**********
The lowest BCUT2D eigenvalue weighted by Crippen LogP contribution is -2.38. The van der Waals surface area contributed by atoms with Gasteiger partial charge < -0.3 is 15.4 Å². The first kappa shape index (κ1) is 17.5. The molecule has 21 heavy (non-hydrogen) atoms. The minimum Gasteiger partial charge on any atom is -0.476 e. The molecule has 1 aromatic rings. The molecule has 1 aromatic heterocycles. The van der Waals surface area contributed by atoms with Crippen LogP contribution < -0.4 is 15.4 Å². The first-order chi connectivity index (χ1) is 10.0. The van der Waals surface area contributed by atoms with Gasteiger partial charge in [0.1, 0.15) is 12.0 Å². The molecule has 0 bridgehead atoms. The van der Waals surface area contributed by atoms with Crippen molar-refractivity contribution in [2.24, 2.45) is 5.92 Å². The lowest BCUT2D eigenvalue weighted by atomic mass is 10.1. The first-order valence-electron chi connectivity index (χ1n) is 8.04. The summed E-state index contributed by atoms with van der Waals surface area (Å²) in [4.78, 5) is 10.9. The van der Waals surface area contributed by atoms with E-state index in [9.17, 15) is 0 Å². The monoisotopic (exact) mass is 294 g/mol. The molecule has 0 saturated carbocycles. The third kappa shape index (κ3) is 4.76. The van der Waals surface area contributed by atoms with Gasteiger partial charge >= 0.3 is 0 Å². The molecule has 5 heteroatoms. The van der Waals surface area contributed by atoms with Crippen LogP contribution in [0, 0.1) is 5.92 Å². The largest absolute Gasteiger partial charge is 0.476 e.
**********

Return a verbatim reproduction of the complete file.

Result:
The lowest BCUT2D eigenvalue weighted by Crippen LogP contribution is -2.38. The van der Waals surface area contributed by atoms with Gasteiger partial charge < -0.3 is 15.4 Å². The first kappa shape index (κ1) is 17.5. The molecule has 21 heavy (non-hydrogen) atoms. The minimum Gasteiger partial charge on any atom is -0.476 e. The molecule has 1 aromatic rings. The molecule has 1 aromatic heterocycles. The van der Waals surface area contributed by atoms with Crippen LogP contribution < -0.4 is 15.4 Å². The first-order chi connectivity index (χ1) is 10.0. The van der Waals surface area contributed by atoms with Gasteiger partial charge in [0.1, 0.15) is 12.0 Å². The molecule has 0 bridgehead atoms. The van der Waals surface area contributed by atoms with Crippen molar-refractivity contribution in [2.24, 2.45) is 5.92 Å². The lowest BCUT2D eigenvalue weighted by atomic mass is 10.1. The first-order valence-electron chi connectivity index (χ1n) is 8.04. The summed E-state index contributed by atoms with van der Waals surface area (Å²) in [4.78, 5) is 10.9. The van der Waals surface area contributed by atoms with E-state index in [9.17, 15) is 0 Å². The monoisotopic (exact) mass is 294 g/mol. The molecule has 0 saturated carbocycles. The third kappa shape index (κ3) is 4.76. The van der Waals surface area contributed by atoms with Gasteiger partial charge >= 0.3 is 0 Å². The molecule has 5 heteroatoms. The van der Waals surface area contributed by atoms with Crippen LogP contribution in [0, 0.1) is 5.92 Å². The largest absolute Gasteiger partial charge is 0.476 e.